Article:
In line with data obtained from the rural and urban locality, our findings indicate that the majority of participants who were not familiar with the ranitidine recall notification and the related issues were from the rural area. They claimed that urbanization and technology that they lack was the reason for their unawareness. Few physicians and pharmacists had different perspectives regarding the ranitidine recall notification and were not clear on which profession was responsible for the same.
When it comes to the source of impurity, it is known that these impurities can be formed during the production under certain conditions and when certain solvents, reagents, and other raw materials are used. In addition, it is possible that impurities were present in some ranitidine because manufacturers had inadvertently used contaminated equipment or reagents in the manufacturing process. Companies must take measures to avoid the presence of these impurities and carry out rigorous testing of their products.
Ranitidine medications are available in two different strengths as 150 mg and 300 mg tablets. The maximum daily intake of NDMA is 96.0 ng. The limits are based on the maximum daily intake for each impurity derived from animal studies. Dividing these by the maximum daily dose for each active substance gives the limit in parts per million. For the available strengths 150mg and 300mg, the limits measured were 0.64 ppm and 0.32 ppm (Table 3) respectively which exceeds 0.16 ppm, the currently agreed threshold for NDMA in ranitidine hydrochloride .
Glaxo Smithkline Pharmaceuticals Ltd (GSK), Mumbai, India, is the largest manufacturer of ranitidine (Zantac 150/300 mg tablets). Based on the information provided by the regulatory authorities about the detection of NDMA, as a precautionary action, GSK and other Indian manufacturers have made the decision to initiate a voluntary recall of Zantac tablets manufactured in India.
It is important to know that the NDMA in ranitidine products does not pose any immediate health risks. Although classified as a probable carcinogen, NDMA may cause cancer only after exposure to high doses over a long period of time. Induction of tumors in rats after chronic exposure to low doses of NMDA is recorded .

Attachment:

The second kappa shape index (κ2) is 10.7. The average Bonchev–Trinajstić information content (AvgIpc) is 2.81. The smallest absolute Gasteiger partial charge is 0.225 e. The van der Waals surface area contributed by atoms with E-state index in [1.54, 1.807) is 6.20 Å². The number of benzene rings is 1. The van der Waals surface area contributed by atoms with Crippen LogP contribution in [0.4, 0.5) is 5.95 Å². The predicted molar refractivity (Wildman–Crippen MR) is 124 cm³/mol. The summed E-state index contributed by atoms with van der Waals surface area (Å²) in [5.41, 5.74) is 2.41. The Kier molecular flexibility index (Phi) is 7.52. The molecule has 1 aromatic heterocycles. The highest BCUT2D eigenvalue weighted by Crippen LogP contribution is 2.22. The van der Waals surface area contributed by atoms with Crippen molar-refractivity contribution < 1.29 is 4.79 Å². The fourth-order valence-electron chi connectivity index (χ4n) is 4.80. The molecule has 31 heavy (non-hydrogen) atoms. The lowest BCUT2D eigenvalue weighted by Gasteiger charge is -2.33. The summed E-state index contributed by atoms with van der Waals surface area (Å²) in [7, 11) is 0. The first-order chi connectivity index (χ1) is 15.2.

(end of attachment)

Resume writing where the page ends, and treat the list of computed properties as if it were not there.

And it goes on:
On the whole, approximately 75% of the study participants only were aware of the notification and the issues related. Perhaps, as the impurity does not pose any serious adverse effects very immediately with few doses, the current scenario on awareness about the recall notification studied may not be having an impact. However, such a thing to be imagined for an impurity that causes very serious events even upon one single dose, being healthcare providers, it is the role of the physicians and the pharmacists to update themselves and to educate fellow workers. Reallocating tasks and responsibilities to other regulated healthcare professionals besides physicians and pharmacists may be the most critically needed change in the implementation process. National regulatory bodies should ensure that the healthcare providers are aware of the information published from the department, which in this case seemed to be missing in various countries.
A drug recall is the most effective way to protect the public from a defective or potentially harmful product. FDA’s role in a recall is to oversee a company’s strategy, assess the adequacy of the recall, and classify the recall. And of course, it will be a public notification when a product has been widely distributed or poses a serious health hazard. In such cases, patients may learn their medicine’s best course of action on their health, including the possibility of returning the product to the store in which they purchased it from their healthcare professional or pharmacist. In that case, the healthcare providers should be updated with the international information as the safety of the patient is of utmost importance.
Availability of data and materials
Data and material are available upon request.
United States Food and Drug Administration
European Medicines Agency
Angiotensin II receptor blockers
Over the counter
Glaxo Smithkline Pharmaceuticals Ltd
Active Pharmaceutical Ingredients
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The authors wish to thank the Institutional Ethics Committee, Vels Institute of Science Technology and Advanced Studies, Chennai, India, for approving the study and the Faculty of Pharmaceutical Sciences for carrying out this research study and to all the respondents who participated in the study.
No funding was received through any funding agencies towards carrying this research work.
Ethics approval and consent to participate
The study protocol was reviewed and approved by the Institutional Ethics Committee, School of Pharmaceutical Sciences, Vels Institute of Science Technology and Advanced Studies, Chennai, India 600117. Written informed consent has been obtained from the study participants explaining to them that the data obtained from each of them will be published.
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Consent was taken from the study participants informing them that the obtained data will be published.
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Begam, R.F., Ravikumar, Y. & Velmurugan, R. Awareness about FDA announcement on voluntary recall of ranitidine among physicians and pharmacists in and around Chennai, India: a cross-sectional study. Futur J Pharm Sci 7, 112 (2021). https://doi.org/10.1186/s43094-021-00267-7